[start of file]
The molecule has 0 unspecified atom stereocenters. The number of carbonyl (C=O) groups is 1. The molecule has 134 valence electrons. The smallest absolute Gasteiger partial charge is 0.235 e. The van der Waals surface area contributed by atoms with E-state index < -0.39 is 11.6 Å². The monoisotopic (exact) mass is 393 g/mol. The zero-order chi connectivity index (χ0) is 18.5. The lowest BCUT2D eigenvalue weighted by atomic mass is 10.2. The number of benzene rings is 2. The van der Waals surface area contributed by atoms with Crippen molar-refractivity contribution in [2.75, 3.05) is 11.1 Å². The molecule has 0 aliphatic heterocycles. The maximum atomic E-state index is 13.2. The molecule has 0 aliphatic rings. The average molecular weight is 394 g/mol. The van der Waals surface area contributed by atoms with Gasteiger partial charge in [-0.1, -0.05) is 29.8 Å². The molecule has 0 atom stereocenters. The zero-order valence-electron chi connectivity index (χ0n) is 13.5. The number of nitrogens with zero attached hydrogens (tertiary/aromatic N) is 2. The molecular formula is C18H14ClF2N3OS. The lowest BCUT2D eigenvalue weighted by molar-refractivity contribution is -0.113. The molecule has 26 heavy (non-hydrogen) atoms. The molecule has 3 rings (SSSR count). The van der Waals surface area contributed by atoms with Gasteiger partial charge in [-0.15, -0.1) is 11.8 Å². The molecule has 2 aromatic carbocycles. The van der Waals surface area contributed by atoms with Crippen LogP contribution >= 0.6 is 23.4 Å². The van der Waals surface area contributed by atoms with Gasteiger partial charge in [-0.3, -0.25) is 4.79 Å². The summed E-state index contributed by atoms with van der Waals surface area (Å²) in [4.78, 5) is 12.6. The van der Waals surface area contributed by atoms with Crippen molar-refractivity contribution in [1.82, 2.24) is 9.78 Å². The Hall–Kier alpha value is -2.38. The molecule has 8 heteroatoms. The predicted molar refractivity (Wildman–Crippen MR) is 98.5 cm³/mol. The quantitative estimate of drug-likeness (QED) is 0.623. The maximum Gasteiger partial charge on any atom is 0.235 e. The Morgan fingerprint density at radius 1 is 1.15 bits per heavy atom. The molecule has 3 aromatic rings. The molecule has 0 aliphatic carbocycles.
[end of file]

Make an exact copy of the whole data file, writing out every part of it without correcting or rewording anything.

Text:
The molecule has 0 unspecified atom stereocenters. The number of carbonyl (C=O) groups is 1. The molecule has 134 valence electrons. The smallest absolute Gasteiger partial charge is 0.235 e. The van der Waals surface area contributed by atoms with E-state index < -0.39 is 11.6 Å². The monoisotopic (exact) mass is 393 g/mol. The zero-order chi connectivity index (χ0) is 18.5. The lowest BCUT2D eigenvalue weighted by atomic mass is 10.2. The number of benzene rings is 2. The van der Waals surface area contributed by atoms with Crippen molar-refractivity contribution in [2.75, 3.05) is 11.1 Å². The molecule has 0 aliphatic heterocycles. The maximum atomic E-state index is 13.2. The molecule has 0 aliphatic rings. The average molecular weight is 394 g/mol. The van der Waals surface area contributed by atoms with Gasteiger partial charge in [-0.1, -0.05) is 29.8 Å². The molecule has 0 atom stereocenters. The zero-order valence-electron chi connectivity index (χ0n) is 13.5. The number of nitrogens with zero attached hydrogens (tertiary/aromatic N) is 2. The molecular formula is C18H14ClF2N3OS. The lowest BCUT2D eigenvalue weighted by molar-refractivity contribution is -0.113. The molecule has 26 heavy (non-hydrogen) atoms. The molecule has 3 rings (SSSR count). The van der Waals surface area contributed by atoms with Gasteiger partial charge in [-0.15, -0.1) is 11.8 Å². The molecule has 2 aromatic carbocycles. The van der Waals surface area contributed by atoms with Crippen LogP contribution >= 0.6 is 23.4 Å². The van der Waals surface area contributed by atoms with Gasteiger partial charge in [-0.3, -0.25) is 4.79 Å². The summed E-state index contributed by atoms with van der Waals surface area (Å²) in [4.78, 5) is 12.6. The van der Waals surface area contributed by atoms with Crippen molar-refractivity contribution in [1.82, 2.24) is 9.78 Å². The Hall–Kier alpha value is -2.38. The molecule has 8 heteroatoms. The predicted molar refractivity (Wildman–Crippen MR) is 98.5 cm³/mol. The quantitative estimate of drug-likeness (QED) is 0.623. The maximum Gasteiger partial charge on any atom is 0.235 e. The Morgan fingerprint density at radius 1 is 1.15 bits per heavy atom. The molecule has 3 aromatic rings. The molecule has 0 aliphatic carbocycles.